Patients Benefit from 1-on-1 PT Education, Special Website before Joint Replacement
A study from Hospital for Special Surgery (HSS) has found that patients who have a 1-on-1 education session with a physical therapist and access to a web-based microsite prior to knee or hip replacement achieve physical therapy goals more quickly after surgery compared with patients who did not have the educational session or access to the microsite.
The research was recently published in Clinical Orthopaedics and Related Research.
“Although many institutions utilize group classes for preoperative education, it has been reported that up to 77% of patients have unfulfilled knowledge expectations with respect to their postoperative function,” said lead investigator Rupali Soeters, PT, MEd, PhD, a research therapist at HSS Rehabilitation.
“Knowledge is power. Supplemental 1-on-1 education gives joint replacement patients more information about what to expect and can allay some of their concerns.”
The educational sessions at HSS are customized to address a patient’s specific needs regarding preparation before surgery and what to expect in the hospital, during rehabilitation and throughout recovery. “The difference between a group class and 1-on-1 education is that the private session gives the patient an opportunity to practice mobility and assistive devices before surgery, discuss concerns and questions in a private environment, and set realistic goals regarding outcomes with the therapist,” Dr. Soeters explained.
“After surgery, patients may be dealing with issues such as fatigue, discomfort, or anxiety, and it may not be the most opportune time to give them information about the road ahead,” said Amar Ranawat, MD, an orthopedic surgeon at HSS and senior study author. “With the face-to-face information session and user-friendly website, they can receive and retain much of the information prior to surgery. Many patients feel more confident knowing what to expect.”
Dr. Ranawat added that researchers are increasingly studying the feasibility of knee and hip replacement as outpatient procedures, and preoperative education may be one way to prepare patients for earlier discharge.
“The educational session jumpstarts patients’ familiarity with what they are going to experience after surgery, easing some of their fears and apprehensions,” said Douglas Padgett, MD, Chief of the Adult Reconstruction and Joint Replacement Service at HSS.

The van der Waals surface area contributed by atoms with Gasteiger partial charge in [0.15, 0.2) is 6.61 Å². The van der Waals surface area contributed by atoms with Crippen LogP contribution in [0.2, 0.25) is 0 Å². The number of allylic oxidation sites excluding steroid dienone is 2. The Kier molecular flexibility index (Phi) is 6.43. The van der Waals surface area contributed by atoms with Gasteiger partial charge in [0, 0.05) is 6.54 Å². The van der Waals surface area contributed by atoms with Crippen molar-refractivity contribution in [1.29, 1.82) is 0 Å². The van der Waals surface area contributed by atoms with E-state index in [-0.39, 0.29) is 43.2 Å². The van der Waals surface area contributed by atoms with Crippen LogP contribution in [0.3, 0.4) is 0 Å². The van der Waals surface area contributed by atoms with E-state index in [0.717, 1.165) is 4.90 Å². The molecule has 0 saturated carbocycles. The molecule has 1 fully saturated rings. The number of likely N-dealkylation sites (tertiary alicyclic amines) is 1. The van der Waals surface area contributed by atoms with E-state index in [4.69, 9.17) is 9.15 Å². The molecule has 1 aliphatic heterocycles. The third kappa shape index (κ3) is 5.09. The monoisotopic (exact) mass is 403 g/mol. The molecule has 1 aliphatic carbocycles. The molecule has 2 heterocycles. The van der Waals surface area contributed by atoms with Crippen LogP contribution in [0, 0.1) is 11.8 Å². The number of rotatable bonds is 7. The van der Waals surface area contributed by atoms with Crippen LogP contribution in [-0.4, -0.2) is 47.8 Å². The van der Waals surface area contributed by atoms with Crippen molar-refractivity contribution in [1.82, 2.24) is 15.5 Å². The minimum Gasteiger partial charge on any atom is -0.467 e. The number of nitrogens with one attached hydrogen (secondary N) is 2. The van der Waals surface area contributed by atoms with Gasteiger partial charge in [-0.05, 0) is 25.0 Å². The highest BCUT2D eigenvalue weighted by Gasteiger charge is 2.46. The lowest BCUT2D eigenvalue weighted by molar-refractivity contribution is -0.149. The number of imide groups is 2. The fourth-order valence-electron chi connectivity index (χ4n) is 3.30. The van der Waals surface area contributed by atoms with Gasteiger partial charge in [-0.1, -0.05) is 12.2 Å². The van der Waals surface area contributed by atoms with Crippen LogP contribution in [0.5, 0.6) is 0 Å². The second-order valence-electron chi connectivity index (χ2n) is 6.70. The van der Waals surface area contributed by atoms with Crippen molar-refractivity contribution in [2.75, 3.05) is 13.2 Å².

In the study, researchers followed 126 patients who underwent knee or hip replacement for osteoarthritis between February and June 2015. All attended a group education class before surgery, the standard of care for patients scheduled for a joint replacement at HSS. They were then randomized into 2 groups. The mean age in both groups was 61.
In the treatment group, 63 patients attended the 1-on-1 education session with a physical therapist about 2 weeks before surgery, in addition to the group class. After the session, they were given access to a customized website, so they had a wealth of information at their fingertips both before and after surgery. The microsites were highly customized to each procedure, even taking into account which side the surgery was on. Accessible on computers, cell phones, and tablets, the sites provided detailed information on precautions after surgery, exercises, ambulation, and activities of daily living through videos, pictures, and text.
In the control group, 63 patients attended the standard group class and received a booklet about what to expect after joint replacement. They received no further education.
- How quickly patients achieved physical therapy goals after surgery
- How long they were in the hospital
- How they were progressing 4 to 6 weeks after joint replacement in terms of pain, stiffness, and physical function
Patients with access to 1-on-1 education and the microsite achieved physical therapy goals more quickly after surgery. They needed fewer physical therapy sessions in the hospital (3.3 sessions) versus the control group (4.4 sessions). The group receiving 1-on-1 education also met PT discharge criteria sooner: 1.6 days versus 2.7 days for the control group. This included the ability to get in and out of bed, walk with or without an assistive device about 150 feet, and go up and down stairs independently. Researchers found no difference in pain and function 6 weeks after surgery.
Hospital length of stay was the same for both groups. “Length of stay is impacted by a number of factors, not just physical therapy,” Dr. Padgett noted. “Even if patients reach their physical therapy goals, they must still be deemed medically ready for discharge by the entire patient care team, and all aspects of their medical health are taken into account.”
Researchers found that every patient granted access to the microsite used the platform at least once during the surgical process. In addition, 100% of these patients said they would recommend the microsites to all individuals having joint replacement.
The face-to-face educational program and custom microsites are now available to all patients having total knee replacement, partial knee replacement, hip replacement, and shoulder replacement at HSS. A special website for ankle replacement is currently in development.
Soeters R, White PB, Murray-Weir M, et al. Preoperative physical therapy education reduces time to meet functional milestones after total joint arthroplasty. Clin Orthop Relat Res 2018;476(1):40-8.
The authors have no disclosures relevant to this study.